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FRIPRO-Fri prosjektstøtte

From the ocean to sustainable biorefinery: the dormant potential of seaweed

Alternative title: Fra havet til bærekraftig bioraffineri: tangens sovende potensial

Awarded: NOK 8.0 mill.

The historical dependence on oil and other fossil fuels has led to significant environmental challenges, which are exacerbated by the rapid growth of the global population. Additionally, biotechnology processes that require cultivating microorganisms depend on the utilization of sugars and other compounds as raw materials that could instead be used to feed humans and animals. This fact generates resources competition. In order to alleviate this situation, it is imperative to achieve new, innovative, and greener bioprocesses from different raw materials. Macroalgae, also known as seaweed, offers a promising solution raw material for many reasons: since cultivation of seaweeds does not require of arable land and no freshwater, there is no competition with terrestrial crops; in addition, seaweeds grow relatively fast accumulating vast amounts of interesting sugars that can be used in environmentally friendly bioprocesses; finally, Norway is one of the major seaweed reservoirs in the world. Unfortunately, seaweed related sugars are atypical, and common microorganisms used in industry lack the ability to use them. Hence, our project aims to investigate and exploit the natural mechanisms of the native microbiota that grows on the surface of seaweed to break down and use these sugars. The knowledge and tools generated will be implemented in industrially relevant microorganisms, also called cell-factories, via genetic modifications to enable the utilization of sugars from seaweed by these microorganisms. On top of that, these cell-factories have been previously engineered to produce relevant molecules such as amino acids, hence production of these relevant molecules will be also proven from seaweed sugars. Finally, the newly generated seaweed-based cell-factories will be tested at different working volumes in bioprocesses with real seaweed and as proof-of-concept of a sustainable biotechnological approach that has the potential to impulse the circular bioeconomy.

Historical reliance on oil and other fossil fuels is dragging serious environmental problems, worsened by increased population growth. Therefore, there is a need for efficient new conversion technologies. Seaweed is a promising feedstock for microbial bioprocesses due to its high growth rates, great biomass production yields, abundance of fermentable carbohydrates, lack of arable land needed and no freshwater requirement for cultivation. However, at present, the fermentative use of seaweed is quite underexplored. Challenges revolve around the recalcitrance of seaweed polysaccharides and the crude mixture of seaweed sugars, which differ substantially from terrestrial crops. The WeedNERY project aims to develop the knowledge and technology to enable access to brown and red seaweed carbohydrates for microbial processes. Bioprospecting through metagenomic and bioinformatic studies is suited to gain access to seaweed degradation enzymes by studying the enzyme space of seaweed degrading microbiota. The identified enzymes could be used to engineer microbes for proper utilization of macroalgae as promising biomass for low-carbon bioeconomy. Uncovering the mechanisms of gene regulation under specific conditions is of fundamental importance in biotechnology, yet genetic alterations due to the presence of non-native substrates have rarely been studied and applied. Here, we will apply a novel approach based on the deactivated CRISPR technologies to transcriptomic-driven optimal seaweed-based biofactories. In addition, engineering feedstock access will be coupled to production of selected compounds to strengthen the biorefinery concept and the circular economy. We have chosen as target compounds the essential amino acid L-lysine, the compatible solute ectoine, and the precursor of immunosuppressant and antitumor bioactives L-pipecolic acid, all derived from a common biosynthesis pathway. To go beyond proof-of-concept, seaweed-based bioprocesses in bioreactors will be shown here.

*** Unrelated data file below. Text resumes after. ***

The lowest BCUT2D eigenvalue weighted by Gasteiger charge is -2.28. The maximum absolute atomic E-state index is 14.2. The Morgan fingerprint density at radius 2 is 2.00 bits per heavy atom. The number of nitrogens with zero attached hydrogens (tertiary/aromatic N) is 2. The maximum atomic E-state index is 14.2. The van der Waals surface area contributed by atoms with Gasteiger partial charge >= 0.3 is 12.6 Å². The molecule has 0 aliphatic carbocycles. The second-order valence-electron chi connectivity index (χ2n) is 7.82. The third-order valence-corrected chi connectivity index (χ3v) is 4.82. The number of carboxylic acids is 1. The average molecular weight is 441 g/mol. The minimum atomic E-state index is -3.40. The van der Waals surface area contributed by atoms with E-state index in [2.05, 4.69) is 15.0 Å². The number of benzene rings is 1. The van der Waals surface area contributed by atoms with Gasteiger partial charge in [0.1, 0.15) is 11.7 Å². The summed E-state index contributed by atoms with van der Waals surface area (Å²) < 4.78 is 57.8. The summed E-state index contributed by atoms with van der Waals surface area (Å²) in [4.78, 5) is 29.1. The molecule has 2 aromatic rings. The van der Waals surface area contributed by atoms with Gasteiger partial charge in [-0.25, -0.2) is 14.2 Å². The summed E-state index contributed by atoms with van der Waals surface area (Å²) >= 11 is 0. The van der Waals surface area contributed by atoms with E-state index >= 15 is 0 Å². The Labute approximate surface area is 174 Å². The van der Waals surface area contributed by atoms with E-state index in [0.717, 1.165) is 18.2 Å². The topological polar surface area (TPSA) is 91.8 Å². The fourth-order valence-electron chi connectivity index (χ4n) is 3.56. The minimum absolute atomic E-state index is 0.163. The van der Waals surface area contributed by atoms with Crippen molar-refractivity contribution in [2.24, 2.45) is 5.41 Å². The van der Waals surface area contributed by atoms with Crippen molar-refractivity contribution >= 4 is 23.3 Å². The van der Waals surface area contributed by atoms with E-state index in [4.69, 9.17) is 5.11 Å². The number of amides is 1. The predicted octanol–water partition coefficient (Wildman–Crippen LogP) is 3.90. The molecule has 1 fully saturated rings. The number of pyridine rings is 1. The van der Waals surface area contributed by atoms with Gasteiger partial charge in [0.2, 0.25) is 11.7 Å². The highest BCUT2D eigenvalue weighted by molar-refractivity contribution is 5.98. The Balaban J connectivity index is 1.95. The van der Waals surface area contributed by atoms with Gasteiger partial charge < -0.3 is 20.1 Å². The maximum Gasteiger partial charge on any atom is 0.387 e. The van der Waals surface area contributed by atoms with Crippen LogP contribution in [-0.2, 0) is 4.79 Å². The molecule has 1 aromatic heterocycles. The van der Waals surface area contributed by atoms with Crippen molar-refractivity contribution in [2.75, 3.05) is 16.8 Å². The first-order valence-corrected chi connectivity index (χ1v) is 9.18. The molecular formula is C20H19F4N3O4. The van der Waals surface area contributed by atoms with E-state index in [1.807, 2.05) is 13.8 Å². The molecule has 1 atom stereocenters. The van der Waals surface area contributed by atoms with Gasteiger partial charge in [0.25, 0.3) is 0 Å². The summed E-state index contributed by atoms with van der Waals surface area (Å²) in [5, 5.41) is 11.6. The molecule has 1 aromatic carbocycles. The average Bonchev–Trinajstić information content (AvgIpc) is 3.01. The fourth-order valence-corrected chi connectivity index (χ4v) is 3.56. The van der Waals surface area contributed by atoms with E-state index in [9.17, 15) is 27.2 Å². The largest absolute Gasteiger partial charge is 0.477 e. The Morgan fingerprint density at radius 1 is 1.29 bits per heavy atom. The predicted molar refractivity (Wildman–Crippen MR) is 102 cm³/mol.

Funding scheme:

FRIPRO-Fri prosjektstøtte